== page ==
Can a person go to jail without proof that he personally did anything wrong or even knew about any wrongdoing? Prosecutors typically charge corporate officials with business-related felonies and allege that the corporate officer knowingly and intentionally committed the crime. It's tough enough to defend against that charge, even though that is the tried and true way cases are brought. And well over 90% of federal prosecutions result in convictions.
But consider this Kafkaesque twist. Rather than having to prove that the officer knowingly and intentionally violated the law, the prosecutor candidly acknowledges that the officer was not aware of any wrongdoing, but nonetheless argues for guilt. And the judge agrees with the prosecutor. Could that scenario actually happen?
Take this case: you're the CEO of a thriving business, maybe even a public company, that affects the public health. You work fifteen hour days, every day, promoting and sustaining your business. In terms of corporate hierarchy, you are in charge of supervising nearly everything -- advertising, shareholder relations, product development, finances, hiring, firing, product safety, and dealing with the Food and Drug Administration. Simply put, you're the chief cook and bottle washer. You rarely take a day off. You seem to be everything a company, its shareholders, board of directors, employees, even the Chamber of Commerce and Consumer Reports, would want in a CEO. But a problem has developed with the safety of one of the company's health care products.
You actually didn't know of the problem until the FBI came barging in one day, warrant in hand. A federal investigation had been underway for some time, spurred by an anonymous whistleblower, and continued for two years more. Nearly complete, the prosecutors candidly concede to your lawyer that they have no proof whatsoever -- neither direct nor indirect -- nor even a suspicion that you were actually aware of the safety problem or the manufacturing shortcuts that apparently led to it. However, even though you had delegated product safety to a qualified vice president, you are responsible -- as the saying goes, "the buck stops here." Equally important, the prosecution acknowledges that you did not "consciously avoid" knowing about the problem, meaning that you did not bury your head in the sand lest you learn about the problem (for that, too, would supply an alternative legal theory for prosecution and conviction).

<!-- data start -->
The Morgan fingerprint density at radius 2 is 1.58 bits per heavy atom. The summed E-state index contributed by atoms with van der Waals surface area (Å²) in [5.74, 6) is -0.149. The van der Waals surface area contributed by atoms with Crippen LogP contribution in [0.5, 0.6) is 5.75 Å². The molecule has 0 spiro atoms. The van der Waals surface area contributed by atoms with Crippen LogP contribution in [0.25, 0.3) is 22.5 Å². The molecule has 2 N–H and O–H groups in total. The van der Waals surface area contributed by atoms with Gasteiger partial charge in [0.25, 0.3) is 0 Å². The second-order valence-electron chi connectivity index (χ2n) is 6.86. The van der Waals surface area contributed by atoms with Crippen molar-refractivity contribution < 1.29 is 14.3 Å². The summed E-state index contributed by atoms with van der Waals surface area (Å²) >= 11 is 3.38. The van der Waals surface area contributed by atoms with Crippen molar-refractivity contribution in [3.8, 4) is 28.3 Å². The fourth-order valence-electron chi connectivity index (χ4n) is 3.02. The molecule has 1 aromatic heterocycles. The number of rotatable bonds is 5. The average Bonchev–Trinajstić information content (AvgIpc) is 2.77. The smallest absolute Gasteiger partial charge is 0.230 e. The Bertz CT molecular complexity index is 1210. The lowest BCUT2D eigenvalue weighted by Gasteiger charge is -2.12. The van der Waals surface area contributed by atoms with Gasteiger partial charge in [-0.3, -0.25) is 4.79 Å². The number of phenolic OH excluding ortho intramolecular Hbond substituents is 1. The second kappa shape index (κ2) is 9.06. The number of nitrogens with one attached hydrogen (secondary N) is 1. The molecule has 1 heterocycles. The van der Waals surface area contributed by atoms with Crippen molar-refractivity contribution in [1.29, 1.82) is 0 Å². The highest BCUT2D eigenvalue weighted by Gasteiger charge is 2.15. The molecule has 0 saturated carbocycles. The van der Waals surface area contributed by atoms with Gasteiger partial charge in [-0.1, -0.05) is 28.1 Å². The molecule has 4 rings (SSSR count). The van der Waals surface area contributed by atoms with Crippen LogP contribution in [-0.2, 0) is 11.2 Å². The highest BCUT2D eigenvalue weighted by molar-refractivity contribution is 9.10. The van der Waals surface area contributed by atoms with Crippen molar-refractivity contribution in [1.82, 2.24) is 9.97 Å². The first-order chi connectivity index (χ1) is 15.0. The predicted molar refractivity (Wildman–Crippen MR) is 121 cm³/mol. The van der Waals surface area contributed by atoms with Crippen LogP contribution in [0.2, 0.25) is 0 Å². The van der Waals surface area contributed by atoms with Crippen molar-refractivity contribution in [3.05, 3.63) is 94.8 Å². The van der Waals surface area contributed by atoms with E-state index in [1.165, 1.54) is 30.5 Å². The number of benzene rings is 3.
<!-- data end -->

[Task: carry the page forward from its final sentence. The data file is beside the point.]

Despite all of this, the prosecutor advises your lawyer that if you don't plead guilty to criminal misdemeanors, which can potentially land you in jail for up to a year on each offense, they will ask a grand jury to indict you for felonies, by invoking what has come to be known as the "responsible corporate officer doctrine" of criminal liability. And under this doctrine, a defendant is exposed to very substantial jail time as well as other punitive consequences. The power of prosecutors to bring this type of charge for crimes that the law refers to as crimes of "strict liability" stems from the potential for health care products and food products to cause serious injury and even death. Under the 1938 Food, Drug and Cosmetic Act, as interpreted by the U.S. Supreme Court, prosecutors can bring criminal charges against corporate officers without any evidence that the officer actually knew that a crime was committed. The result is typically "guilty as charged."